Vladimir Ognovenko bass from Russia
The Financial Times hails Vladimir Ognovenko’s performances of the title role in Boris Gudonov as “beyond praise: grand, dignified, and wracked by anguished guilt.” This season, he returns to the Metropolitan Opera to reprise the Police Sargeant in Lady Macbeth of Mtensk as well as makes his debut at the Theater an der Wien as Mamirov in The Enchantress. Last season, he returned to the Metropolitan Opera as Skula in Tcherniakov’s new production of Price Igor and Ivan Yakovlevich in the Kentridge production of The Nose. He also returned to the Gran Teatre del Liceu for as Burunday in The Legend of the Invisible City of Kitezh.
The Russian bass made his American operatic debut in San Francisco Opera’s production of War and Peace, and has subsequently appeared there as Varlaam in Boris Godunov and Ruslan and Farlaf in Ruslan and Ludmila. Following his debut at the Metropolitan Opera as the Police Chief inLady Macbeth of Mtsensk, he has returned to the company for Dikoy in Katya Kabanova, the Grand Inquisitor in Don Carlo, Gremin in Eugene Onegin, Don Basilio in Il barbiere di Siviglia, Varlaam in Boris Godunov, Ivan Khovansky in Khovanshchina, Boris in Lady Macbeth of Mtensk, Old Prince Bolkonski and Matveev in War and Peace, and Ivan Yakovlevich in The Nose, and the Commandant in From the House of the Dead. He has joined the Lyric Opera of Chicago as Varlaam in Boris Godunov and Houston Grand Opera as Prince Galitsky in Prince Igor and Basilio in Il barbiere di Siviglia. He also participated in the Kirov Opera Festival at the Metropolitan Opera, singing in productions of Prince Igor, Ruslan and Ludmila, and Betrothal in a Monastery. He also joined the Kirov in the title role in Boris Godunov on tour at the Orange County Performing Arts Center. Other recent American appearances include the Commendatore in Don Giovanni with the Seattle Opera and Prokofiev’s Ivan the Terriblewith the Baltimore Symphony Orchestra.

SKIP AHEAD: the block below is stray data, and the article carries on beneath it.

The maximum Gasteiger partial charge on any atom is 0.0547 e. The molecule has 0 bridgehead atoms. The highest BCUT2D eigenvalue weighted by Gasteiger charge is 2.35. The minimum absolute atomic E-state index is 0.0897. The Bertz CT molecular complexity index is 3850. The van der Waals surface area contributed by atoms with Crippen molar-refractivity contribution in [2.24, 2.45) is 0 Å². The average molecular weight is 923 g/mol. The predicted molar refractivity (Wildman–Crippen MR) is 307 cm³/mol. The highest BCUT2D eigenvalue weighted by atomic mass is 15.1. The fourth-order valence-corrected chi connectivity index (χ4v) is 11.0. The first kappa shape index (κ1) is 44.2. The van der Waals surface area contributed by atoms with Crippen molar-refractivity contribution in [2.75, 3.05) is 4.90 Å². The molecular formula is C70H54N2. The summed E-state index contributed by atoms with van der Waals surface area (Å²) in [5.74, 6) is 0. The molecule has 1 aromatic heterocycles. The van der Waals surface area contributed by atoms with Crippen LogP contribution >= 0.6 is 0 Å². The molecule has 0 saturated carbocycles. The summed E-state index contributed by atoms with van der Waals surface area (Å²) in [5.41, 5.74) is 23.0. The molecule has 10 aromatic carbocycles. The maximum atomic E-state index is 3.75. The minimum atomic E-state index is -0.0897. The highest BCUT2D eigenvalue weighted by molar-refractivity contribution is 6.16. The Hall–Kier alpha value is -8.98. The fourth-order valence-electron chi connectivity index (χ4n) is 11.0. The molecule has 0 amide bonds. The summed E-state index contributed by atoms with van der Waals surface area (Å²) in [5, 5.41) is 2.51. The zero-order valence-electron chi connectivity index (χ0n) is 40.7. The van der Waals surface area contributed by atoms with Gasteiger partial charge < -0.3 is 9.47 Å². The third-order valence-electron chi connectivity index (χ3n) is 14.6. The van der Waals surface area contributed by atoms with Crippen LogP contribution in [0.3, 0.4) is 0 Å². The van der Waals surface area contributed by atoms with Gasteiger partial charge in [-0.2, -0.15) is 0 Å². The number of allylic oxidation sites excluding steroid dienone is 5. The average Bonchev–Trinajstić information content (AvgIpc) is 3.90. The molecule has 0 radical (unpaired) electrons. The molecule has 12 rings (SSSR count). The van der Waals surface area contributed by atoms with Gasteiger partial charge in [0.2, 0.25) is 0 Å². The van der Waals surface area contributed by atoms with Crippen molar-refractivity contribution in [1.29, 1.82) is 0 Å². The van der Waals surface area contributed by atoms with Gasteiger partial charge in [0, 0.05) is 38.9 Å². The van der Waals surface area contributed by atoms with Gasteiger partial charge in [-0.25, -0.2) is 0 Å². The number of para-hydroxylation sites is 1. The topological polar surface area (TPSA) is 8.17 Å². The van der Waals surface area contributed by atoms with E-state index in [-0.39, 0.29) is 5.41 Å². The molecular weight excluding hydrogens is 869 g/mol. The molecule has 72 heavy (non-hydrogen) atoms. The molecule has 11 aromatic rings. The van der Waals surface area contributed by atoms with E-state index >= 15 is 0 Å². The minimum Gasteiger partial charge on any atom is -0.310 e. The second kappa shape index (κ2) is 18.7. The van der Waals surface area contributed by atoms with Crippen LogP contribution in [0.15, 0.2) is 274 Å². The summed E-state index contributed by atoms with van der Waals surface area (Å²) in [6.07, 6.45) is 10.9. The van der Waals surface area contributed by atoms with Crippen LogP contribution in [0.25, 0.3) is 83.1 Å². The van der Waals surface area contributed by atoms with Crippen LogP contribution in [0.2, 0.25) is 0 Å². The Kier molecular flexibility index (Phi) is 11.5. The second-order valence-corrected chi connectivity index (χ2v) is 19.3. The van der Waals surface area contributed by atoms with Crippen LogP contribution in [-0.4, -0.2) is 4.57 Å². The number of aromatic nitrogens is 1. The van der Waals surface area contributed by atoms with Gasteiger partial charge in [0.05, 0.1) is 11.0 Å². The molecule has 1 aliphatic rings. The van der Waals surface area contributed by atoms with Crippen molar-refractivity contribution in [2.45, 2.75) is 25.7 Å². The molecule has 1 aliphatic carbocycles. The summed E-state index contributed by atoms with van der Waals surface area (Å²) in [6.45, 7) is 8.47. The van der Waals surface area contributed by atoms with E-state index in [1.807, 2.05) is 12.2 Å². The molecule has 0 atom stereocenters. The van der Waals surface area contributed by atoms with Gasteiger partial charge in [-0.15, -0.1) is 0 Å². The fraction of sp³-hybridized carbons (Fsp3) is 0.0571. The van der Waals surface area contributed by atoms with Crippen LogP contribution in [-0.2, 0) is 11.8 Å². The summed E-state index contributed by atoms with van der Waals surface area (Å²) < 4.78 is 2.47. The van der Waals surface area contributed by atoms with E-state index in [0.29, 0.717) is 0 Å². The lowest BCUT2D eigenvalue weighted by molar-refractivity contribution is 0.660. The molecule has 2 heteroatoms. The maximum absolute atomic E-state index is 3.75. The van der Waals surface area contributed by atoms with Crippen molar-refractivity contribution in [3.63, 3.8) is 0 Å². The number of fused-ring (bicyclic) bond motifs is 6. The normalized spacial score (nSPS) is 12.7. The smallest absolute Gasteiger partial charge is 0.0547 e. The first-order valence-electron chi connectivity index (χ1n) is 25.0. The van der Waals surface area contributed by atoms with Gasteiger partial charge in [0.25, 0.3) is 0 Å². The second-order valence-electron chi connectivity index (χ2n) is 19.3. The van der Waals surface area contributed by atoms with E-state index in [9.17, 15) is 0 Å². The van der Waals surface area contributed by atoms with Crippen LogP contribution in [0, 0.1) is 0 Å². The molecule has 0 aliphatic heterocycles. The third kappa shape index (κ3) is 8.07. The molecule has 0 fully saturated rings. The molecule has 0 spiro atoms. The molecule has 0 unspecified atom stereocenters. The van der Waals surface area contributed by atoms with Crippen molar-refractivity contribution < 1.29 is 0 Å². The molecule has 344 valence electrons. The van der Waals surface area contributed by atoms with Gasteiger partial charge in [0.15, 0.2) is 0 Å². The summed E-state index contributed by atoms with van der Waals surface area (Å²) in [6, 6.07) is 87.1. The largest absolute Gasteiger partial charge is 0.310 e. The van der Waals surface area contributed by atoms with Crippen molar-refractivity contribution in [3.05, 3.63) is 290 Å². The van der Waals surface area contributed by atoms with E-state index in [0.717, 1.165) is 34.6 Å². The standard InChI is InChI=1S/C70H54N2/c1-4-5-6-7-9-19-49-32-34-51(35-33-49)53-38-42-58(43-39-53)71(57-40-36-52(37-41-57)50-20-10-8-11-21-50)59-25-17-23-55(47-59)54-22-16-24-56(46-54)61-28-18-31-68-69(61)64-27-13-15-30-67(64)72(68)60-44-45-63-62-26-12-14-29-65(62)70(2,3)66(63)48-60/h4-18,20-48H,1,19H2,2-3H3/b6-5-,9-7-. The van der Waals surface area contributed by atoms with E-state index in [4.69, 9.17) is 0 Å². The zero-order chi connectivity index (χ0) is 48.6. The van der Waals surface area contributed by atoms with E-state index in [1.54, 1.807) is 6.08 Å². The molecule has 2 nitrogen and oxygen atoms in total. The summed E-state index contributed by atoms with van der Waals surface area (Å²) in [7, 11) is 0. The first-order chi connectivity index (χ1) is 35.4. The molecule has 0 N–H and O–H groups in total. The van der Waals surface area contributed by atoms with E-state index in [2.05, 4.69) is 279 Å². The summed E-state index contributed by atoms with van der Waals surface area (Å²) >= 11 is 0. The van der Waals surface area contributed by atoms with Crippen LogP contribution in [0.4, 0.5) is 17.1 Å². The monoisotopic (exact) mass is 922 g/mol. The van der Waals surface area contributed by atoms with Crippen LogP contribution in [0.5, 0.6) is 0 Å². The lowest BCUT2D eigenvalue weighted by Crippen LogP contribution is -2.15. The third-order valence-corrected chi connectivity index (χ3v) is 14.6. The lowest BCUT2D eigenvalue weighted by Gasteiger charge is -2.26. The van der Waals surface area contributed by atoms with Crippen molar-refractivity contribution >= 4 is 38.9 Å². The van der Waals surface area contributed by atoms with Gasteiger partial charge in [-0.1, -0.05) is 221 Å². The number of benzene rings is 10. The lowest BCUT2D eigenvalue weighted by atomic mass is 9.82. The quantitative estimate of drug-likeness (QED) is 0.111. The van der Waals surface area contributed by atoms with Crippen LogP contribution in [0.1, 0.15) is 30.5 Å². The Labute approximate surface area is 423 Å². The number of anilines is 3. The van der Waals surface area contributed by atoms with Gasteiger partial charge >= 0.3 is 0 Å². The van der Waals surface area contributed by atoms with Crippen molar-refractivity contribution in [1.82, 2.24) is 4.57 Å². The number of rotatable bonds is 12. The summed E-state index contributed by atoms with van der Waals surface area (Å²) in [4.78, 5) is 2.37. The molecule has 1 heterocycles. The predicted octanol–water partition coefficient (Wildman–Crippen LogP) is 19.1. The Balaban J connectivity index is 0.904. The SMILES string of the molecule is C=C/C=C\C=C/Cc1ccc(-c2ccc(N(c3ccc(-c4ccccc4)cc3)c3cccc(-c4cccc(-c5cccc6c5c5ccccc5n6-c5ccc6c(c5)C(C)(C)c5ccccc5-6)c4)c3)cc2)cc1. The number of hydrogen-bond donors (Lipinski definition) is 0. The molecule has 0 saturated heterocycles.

His international engagements include Chub in Cherevichki and the General in The Gambler at the Teatro alla Scala; Dikoj in Kata Kabanova, René in Iolanta and Varlaam in Boris Godunov at the Théatre du Châtelet; further performances of Varlaam in Boris Godunov at the Teatro Real; and previous performances of Burunday in The Legend of the Invisible City of Kitezh with Nederlandse Opera. He has joined the Opéra de Paris for Khovansky in Khovanshchina, Varlaam in Boris Godunov, Don Basilio in Il barbiere di Siviglia, Kutuzov in War and Peace, and Rangoni in Boris Godunov. He has also performed Shostakovich’s Symphony No. 14 with the Orchestre de l’Opéra de Paris and Maestro James Conlon. At the Vienna Staatsoper, he made his debut as the Grand Inquisitor in Don Carlo and at the Teatro Lirico di Cagliari as Prince Vyazemsky in Oprichnick. Additional European engagements have taken him to the Gran Teatre del Liceu, Teatro Comunale di Bologna and the Maggio Musicale di Firenze for Prince Khovansky in Khovanshchina, Festival Aix-en-Provence and Opéra de Lyon for Ivan Yakovlevich in The Nose, and again to the Gran Teatre del Liceu for the General in The Gambler. Mr. Ognovenko sings often in his native Russia, where recent performances included the title role inBoris Godunov and Khovansky in Khovanshchina with the Kirov at the White Nights Festival in Saint Petersburg.
A graduate of the Ural Conservatory, he joined Maly Theatre of Saint Petersburg in 1984, and in 1989 became a principal bass with the Mariinsky Theatre (the Kirov Opera). In 1996 the bass portrayed Prince Ivan Khovansky in a new staging of Khovanshchina under the baton of Mstislav Rostropovich at Moscow’s Bolshoi Theatre and subsequently became the leading bass of the Bolshoi Theatre. He has also performed in Argentina, Chile, Italy, Finland, Scotland (Edinburgh Festival), Germany, Israel (Jerusalem Festival), France, Greece, Holland, and Japan.
The bass’ recordings include Varlaam in Boris Godunov, Ivan the Terrible in The Maiden of Pskov, Ruslan in Ruslan and Ludmila, Galitsky inPrince Igor, and the Inquisitor in The Fiery Angel. He has two Grammy Awards for the recordings of Prince Igor and Ruslan and Ludmila.
Mr. Ognovenko was awarded the title of “Artist of Merit of the Russian Federation” and the highest mark of achievement, the title of “People’s Artist of Russia.”
Compiled by Mogens H Andersson